Grace Abounds
A media ministry of Grace Episcopal Church
The Kalendar
Lent continues through the first thirteen days of the month.  As discussed in last month’s newsletter, the season takes precedence over Holy Days.  Nonetheless, let’s not neglect a saint with a prominent local connection, Tikhon of Moscow (d. 1925).  Tikhon served as Lord Archbishop of the Aleuts and North America, of the Russian Orthodox Church.  In this capacity, and as a result of the efforts of our own Bl. Charles Grafton, Tikhon participated in the consecration of Bishop Weller as suffragan in Fond du Lac on 8 January 1900.  A photo of the participants may be found here:  http://www.diofdl.org/grafton/#circus  The consecration caused a strong negative reaction in much of the wider Church, being referred to as “The Fond du Lac Circus”.

Following the 1917 fall of the Russian monarchy, Tikhon was consecrated as Patriarch of Moscow.  There had been no patriarch from the 17th century reign of Peter the Great (who had essentially made the Church a department of the State).  Tikhon was martyred by the Bolsheviks in 1925.  Under the floorboard of his prison camp hut was found a copy of the “circus” photo.  The cope worn by Tikhon in Fond du Lac was given to Bishop Grafton, and was presented by Bishop R. Jacobus to Metropolitan Hilarion Alfeyev (principal officer of the Russian Orthodox Church for external relations) at a ceremony at Nashotah House in 2013.  The Russian Church now retains the cope as the second order relic of an important martyr.

Holy Week begins on Palm Sunday (9 April) with the procession of palms, recalling Jesus’ entry into Jerusalem.  Worship also includes the entire Passion (this year from Matthew).  Traditionally, the entire passion is experienced on Good Friday. This practice continues (at Grace the Passion is sung), but with the advent of the new prayer book in 1979 it became common to include the Passion on Palm Sunday, on the theory that it was less common for businesses to close to allow people to attend Good Friday services.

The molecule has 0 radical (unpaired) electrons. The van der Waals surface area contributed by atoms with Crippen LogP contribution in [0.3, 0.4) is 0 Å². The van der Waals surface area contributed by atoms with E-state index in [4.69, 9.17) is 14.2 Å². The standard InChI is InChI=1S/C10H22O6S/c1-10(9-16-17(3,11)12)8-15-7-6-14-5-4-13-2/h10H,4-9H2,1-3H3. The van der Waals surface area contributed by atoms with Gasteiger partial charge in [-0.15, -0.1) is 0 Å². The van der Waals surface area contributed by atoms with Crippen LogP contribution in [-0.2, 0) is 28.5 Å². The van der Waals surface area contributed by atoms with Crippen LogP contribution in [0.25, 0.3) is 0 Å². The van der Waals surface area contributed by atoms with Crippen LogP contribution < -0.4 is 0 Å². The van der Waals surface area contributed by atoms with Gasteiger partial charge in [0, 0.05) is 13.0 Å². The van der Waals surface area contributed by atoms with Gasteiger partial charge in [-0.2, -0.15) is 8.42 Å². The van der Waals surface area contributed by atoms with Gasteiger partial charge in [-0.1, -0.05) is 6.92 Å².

Services are held on each day in Holy Week.  A highlight is Maundy Thursday.  “Maundy” is Middle English, from the Latin mandatum (commandment), commemorating Jesus’ “new commandment” to His disciples, to love one another (Jn. 15.12), given at the last supper.  The day also recalls the institution of the Holy Eucharist, and prepares us for the desolation of Good Friday with the stripping of the altar, a process traditionally accompanied by the hymn (166) Sing, my tongue, the glorious battle, a plainsong setting of the 6th century words of the Christian poet Venantius Honorius Fortunatus. 

On Good Friday itself there is no Mass.  Holy Eucharist is distributed in the liturgy of presanctified gifts which follows the sung Passion.  A brief service on Holy Saturday (said in the parish columbarium courtyard) commemorates Jesus’ descent into hell.

Easter is, of course, the high point of the Church year.  The first Mass of Easter occurs at the end of the Great Vigil, after sundown on Saturday.  The vigil allows us to relive the history of salvation, with our attention being first focused (in darkness lit only by candle light) through the words of the ancient chanted prayer Exsultet (“Rejoice, heavenly hosts and choirs of angels …”), in which we recall the great gift that God has made in the life of His only-begotten Son.  At the end of the vigil, the lights will come up in the church; we will ring bells of celebration (and to chase away the devil!); the organ will make a “holy noise”: and we will begin with the first Gloria of the season.

St. Mark the Evangelist is remembered on the 25th.  Mark was the son of a woman who owned a house in Jerusalem, perhaps the same house where Jesus ate the Last Supper with His disciples.  He may have been the young man who fled naked when the soldiers came to the garden to seize Jesus (Mark 14.52), and Paul refers to him as Barnabas’ cousin (Col. 4.10).  Mark is thought to have written his gospel on the basis of Peter’s recollections, and Peter refers to Mark as his “son” (1 Pet. 5.13).  Mark is thought to have been the first bishop of Alexandria.  Mark is reputed as an early bishop of Alexandria, Egypt (anciently a Greek city), but His relics are claimed by Venice.